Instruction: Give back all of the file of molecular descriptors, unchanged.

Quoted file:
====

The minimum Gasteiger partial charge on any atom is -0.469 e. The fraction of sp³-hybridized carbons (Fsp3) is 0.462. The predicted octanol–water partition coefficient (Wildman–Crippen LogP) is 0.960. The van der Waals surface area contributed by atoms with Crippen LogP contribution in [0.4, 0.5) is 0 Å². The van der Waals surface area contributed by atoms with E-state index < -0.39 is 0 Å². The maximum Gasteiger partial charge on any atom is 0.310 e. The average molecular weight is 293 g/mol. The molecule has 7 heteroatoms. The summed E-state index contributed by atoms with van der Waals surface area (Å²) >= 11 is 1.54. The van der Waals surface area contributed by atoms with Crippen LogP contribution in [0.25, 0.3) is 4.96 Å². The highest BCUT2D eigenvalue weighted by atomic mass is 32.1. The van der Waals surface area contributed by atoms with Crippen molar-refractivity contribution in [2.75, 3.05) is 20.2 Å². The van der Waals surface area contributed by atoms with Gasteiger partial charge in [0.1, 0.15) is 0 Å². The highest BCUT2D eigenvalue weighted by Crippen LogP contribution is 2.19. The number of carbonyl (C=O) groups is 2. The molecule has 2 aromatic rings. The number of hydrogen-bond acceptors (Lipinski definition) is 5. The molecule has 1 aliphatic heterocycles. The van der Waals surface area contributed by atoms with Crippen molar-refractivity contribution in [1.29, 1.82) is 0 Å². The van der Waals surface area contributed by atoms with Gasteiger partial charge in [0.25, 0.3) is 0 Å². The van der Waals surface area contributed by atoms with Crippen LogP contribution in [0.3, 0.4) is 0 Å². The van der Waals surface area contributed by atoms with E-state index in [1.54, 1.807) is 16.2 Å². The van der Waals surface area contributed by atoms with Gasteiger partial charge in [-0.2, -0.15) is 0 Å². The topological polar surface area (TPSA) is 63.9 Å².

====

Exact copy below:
The minimum Gasteiger partial charge on any atom is -0.469 e. The fraction of sp³-hybridized carbons (Fsp3) is 0.462. The predicted octanol–water partition coefficient (Wildman–Crippen LogP) is 0.960. The van der Waals surface area contributed by atoms with Crippen LogP contribution in [0.4, 0.5) is 0 Å². The van der Waals surface area contributed by atoms with E-state index < -0.39 is 0 Å². The maximum Gasteiger partial charge on any atom is 0.310 e. The average molecular weight is 293 g/mol. The molecule has 7 heteroatoms. The summed E-state index contributed by atoms with van der Waals surface area (Å²) >= 11 is 1.54. The van der Waals surface area contributed by atoms with Crippen LogP contribution in [0.25, 0.3) is 4.96 Å². The highest BCUT2D eigenvalue weighted by atomic mass is 32.1. The van der Waals surface area contributed by atoms with Crippen molar-refractivity contribution in [2.75, 3.05) is 20.2 Å². The van der Waals surface area contributed by atoms with Gasteiger partial charge in [0.1, 0.15) is 0 Å². The highest BCUT2D eigenvalue weighted by Crippen LogP contribution is 2.19. The number of carbonyl (C=O) groups is 2. The molecule has 2 aromatic rings. The number of hydrogen-bond acceptors (Lipinski definition) is 5. The molecule has 1 aliphatic heterocycles. The van der Waals surface area contributed by atoms with Crippen molar-refractivity contribution in [1.29, 1.82) is 0 Å². The van der Waals surface area contributed by atoms with Gasteiger partial charge in [0.25, 0.3) is 0 Å². The van der Waals surface area contributed by atoms with Crippen LogP contribution in [0.3, 0.4) is 0 Å². The van der Waals surface area contributed by atoms with E-state index in [1.54, 1.807) is 16.2 Å². The van der Waals surface area contributed by atoms with Gasteiger partial charge in [-0.2, -0.15) is 0 Å². The topological polar surface area (TPSA) is 63.9 Å².